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5 dental technology predictions for 2011

Feb. 3, 2011
Dr. Larry Emmott’s five predictions about dental technology for 2011 will help you plan for the coming year and make better decisions about what to buy.
By Dr. Larry Emmott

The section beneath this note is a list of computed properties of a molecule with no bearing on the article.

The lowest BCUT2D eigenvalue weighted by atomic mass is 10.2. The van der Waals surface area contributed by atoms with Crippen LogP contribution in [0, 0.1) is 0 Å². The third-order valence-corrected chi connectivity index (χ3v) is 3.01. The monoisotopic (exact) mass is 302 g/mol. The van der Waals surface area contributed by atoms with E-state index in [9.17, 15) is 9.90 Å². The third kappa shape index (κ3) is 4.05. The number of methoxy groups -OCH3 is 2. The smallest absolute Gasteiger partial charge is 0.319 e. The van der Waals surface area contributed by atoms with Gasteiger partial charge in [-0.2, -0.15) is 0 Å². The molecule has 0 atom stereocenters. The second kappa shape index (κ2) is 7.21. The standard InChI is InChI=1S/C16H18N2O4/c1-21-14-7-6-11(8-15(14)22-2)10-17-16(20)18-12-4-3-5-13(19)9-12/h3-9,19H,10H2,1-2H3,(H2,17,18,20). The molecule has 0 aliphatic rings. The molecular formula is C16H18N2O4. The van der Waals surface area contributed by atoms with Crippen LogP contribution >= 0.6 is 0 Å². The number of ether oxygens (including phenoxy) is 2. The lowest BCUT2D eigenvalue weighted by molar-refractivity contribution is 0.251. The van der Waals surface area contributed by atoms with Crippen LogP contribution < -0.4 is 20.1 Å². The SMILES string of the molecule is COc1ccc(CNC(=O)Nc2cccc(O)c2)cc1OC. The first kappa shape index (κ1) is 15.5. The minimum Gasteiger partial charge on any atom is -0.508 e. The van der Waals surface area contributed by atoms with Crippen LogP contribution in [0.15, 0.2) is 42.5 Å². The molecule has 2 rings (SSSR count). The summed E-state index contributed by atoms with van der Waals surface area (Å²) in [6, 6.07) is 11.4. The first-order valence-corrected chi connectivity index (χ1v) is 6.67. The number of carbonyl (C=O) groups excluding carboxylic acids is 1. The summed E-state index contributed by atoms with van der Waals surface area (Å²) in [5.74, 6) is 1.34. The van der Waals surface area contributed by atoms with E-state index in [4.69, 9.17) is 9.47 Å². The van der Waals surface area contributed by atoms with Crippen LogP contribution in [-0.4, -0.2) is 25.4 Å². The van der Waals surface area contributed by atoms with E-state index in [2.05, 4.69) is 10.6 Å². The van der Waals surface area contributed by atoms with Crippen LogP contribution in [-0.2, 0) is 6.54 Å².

When making predictions for the coming year, I am faced with conflicting objectives. On the one hand, I want to be accurate, but that usually means making predictions that are so obvious as to be boring and useless. If I make exciting, edgy predictions, they are more likely to be wrong. And some people are actually looking for a bit of wisdom about the future to help them make decisions about what to buy and how to plan for the coming year.My solution — the following five predictions, which I can say with absolute certainty, will come to pass. At the same time I know if you get the message from each prediction, you will make better choices about the future.1.Some dentists will postpone the purchase of a digital radiography system because they are waiting for the price to drop. They have seen the price of consumer electronics fall, so they are certain the price of a highly specialized medical device will fall as well. They continue to hold this belief despite the fact that price of digital radiography systems has not fallen but, in fact, has gone up slightly in the past 10 years. 2.Many dentists will install an upgraded management system, add some new team members, but not bother to set up and pay for team training. After all, they had a day of training when they first bought the system 10 years ago. 3.Dentists will run a paper system simultaneously with an electronic system. They will use a computer to schedule and track billing and create some treatment plans, but they will still write treatment notes on paper and send postcards for recall because ... well, just because. 4.Makers of high-tech dental systems, such as digital radiograph and digital impression systems, will continue to create output in a proprietary format that cannot be used by any other system. They will insist this is for the benefit of the dentist. 5. Dentists will avoid setting up a practice Web site. Personally, they use the Web every day to send e-mail, check news items, get directions, and buy stuff. Nevertheless, they don’t believe their patients use the Internet very much. Author bioDr. Larry Emmott, is the leading authority on dental high tech and one of the most entertaining speakers in dentistry. He is also a writer and consultant. Dr. Emmott has been a pioneer in online publishing with his blog To find out about his high-tech training programs, Technology Guides, and other services, call (602) 791-7071 or visit